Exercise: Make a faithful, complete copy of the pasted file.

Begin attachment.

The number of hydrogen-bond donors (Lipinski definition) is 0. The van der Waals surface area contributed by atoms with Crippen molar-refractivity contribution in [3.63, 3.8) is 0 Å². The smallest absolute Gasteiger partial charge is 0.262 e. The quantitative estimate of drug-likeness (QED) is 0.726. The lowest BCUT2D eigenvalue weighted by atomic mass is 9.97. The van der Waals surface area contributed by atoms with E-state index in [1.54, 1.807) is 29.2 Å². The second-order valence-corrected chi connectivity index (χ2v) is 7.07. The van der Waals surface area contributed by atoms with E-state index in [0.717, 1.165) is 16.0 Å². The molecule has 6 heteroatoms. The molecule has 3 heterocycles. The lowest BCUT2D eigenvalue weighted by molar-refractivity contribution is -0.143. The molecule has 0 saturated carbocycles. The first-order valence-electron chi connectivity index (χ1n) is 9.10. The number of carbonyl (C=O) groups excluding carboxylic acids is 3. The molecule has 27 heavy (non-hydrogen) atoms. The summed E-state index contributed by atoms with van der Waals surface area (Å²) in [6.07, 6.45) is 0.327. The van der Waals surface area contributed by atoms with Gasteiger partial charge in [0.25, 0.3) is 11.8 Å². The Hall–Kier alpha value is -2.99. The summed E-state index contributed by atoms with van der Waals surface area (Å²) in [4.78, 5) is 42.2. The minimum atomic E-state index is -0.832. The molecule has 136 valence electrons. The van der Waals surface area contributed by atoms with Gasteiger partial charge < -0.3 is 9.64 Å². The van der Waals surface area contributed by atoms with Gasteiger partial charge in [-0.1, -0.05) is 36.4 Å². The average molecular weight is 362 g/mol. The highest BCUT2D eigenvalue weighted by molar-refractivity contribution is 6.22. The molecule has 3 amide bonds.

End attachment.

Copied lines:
The number of hydrogen-bond donors (Lipinski definition) is 0. The van der Waals surface area contributed by atoms with Crippen molar-refractivity contribution in [3.63, 3.8) is 0 Å². The smallest absolute Gasteiger partial charge is 0.262 e. The quantitative estimate of drug-likeness (QED) is 0.726. The lowest BCUT2D eigenvalue weighted by atomic mass is 9.97. The van der Waals surface area contributed by atoms with E-state index in [1.54, 1.807) is 29.2 Å². The second-order valence-corrected chi connectivity index (χ2v) is 7.07. The van der Waals surface area contributed by atoms with E-state index in [0.717, 1.165) is 16.0 Å². The molecule has 6 heteroatoms. The molecule has 3 heterocycles. The lowest BCUT2D eigenvalue weighted by molar-refractivity contribution is -0.143. The molecule has 0 saturated carbocycles. The first-order valence-electron chi connectivity index (χ1n) is 9.10. The number of carbonyl (C=O) groups excluding carboxylic acids is 3. The molecule has 27 heavy (non-hydrogen) atoms. The summed E-state index contributed by atoms with van der Waals surface area (Å²) in [6.07, 6.45) is 0.327. The van der Waals surface area contributed by atoms with Gasteiger partial charge in [0.25, 0.3) is 11.8 Å². The Hall–Kier alpha value is -2.99. The summed E-state index contributed by atoms with van der Waals surface area (Å²) in [4.78, 5) is 42.2. The minimum atomic E-state index is -0.832. The molecule has 136 valence electrons. The van der Waals surface area contributed by atoms with Gasteiger partial charge < -0.3 is 9.64 Å². The van der Waals surface area contributed by atoms with Gasteiger partial charge in [-0.1, -0.05) is 36.4 Å². The average molecular weight is 362 g/mol. The highest BCUT2D eigenvalue weighted by molar-refractivity contribution is 6.22. The molecule has 3 amide bonds.